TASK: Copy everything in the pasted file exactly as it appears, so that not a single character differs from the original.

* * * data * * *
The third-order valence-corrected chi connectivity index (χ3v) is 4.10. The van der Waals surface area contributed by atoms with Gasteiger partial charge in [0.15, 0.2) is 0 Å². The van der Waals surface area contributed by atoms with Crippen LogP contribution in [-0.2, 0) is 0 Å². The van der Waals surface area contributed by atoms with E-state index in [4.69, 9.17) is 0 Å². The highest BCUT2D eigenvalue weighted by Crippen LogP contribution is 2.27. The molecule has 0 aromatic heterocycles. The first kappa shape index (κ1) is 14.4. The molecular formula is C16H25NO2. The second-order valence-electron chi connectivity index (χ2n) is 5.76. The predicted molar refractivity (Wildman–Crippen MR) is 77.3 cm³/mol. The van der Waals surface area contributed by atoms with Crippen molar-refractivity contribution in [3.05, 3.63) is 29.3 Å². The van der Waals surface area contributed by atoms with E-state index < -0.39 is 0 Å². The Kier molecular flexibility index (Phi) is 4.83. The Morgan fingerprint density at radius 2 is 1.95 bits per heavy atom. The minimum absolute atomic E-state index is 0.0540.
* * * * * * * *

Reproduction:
The third-order valence-corrected chi connectivity index (χ3v) is 4.10. The van der Waals surface area contributed by atoms with Gasteiger partial charge in [0.15, 0.2) is 0 Å². The van der Waals surface area contributed by atoms with Crippen LogP contribution in [-0.2, 0) is 0 Å². The van der Waals surface area contributed by atoms with E-state index in [4.69, 9.17) is 0 Å². The highest BCUT2D eigenvalue weighted by Crippen LogP contribution is 2.27. The molecule has 0 aromatic heterocycles. The first kappa shape index (κ1) is 14.4. The molecular formula is C16H25NO2. The second-order valence-electron chi connectivity index (χ2n) is 5.76. The predicted molar refractivity (Wildman–Crippen MR) is 77.3 cm³/mol. The van der Waals surface area contributed by atoms with Crippen molar-refractivity contribution in [3.05, 3.63) is 29.3 Å². The van der Waals surface area contributed by atoms with E-state index < -0.39 is 0 Å². The Kier molecular flexibility index (Phi) is 4.83. The Morgan fingerprint density at radius 2 is 1.95 bits per heavy atom. The minimum absolute atomic E-state index is 0.0540.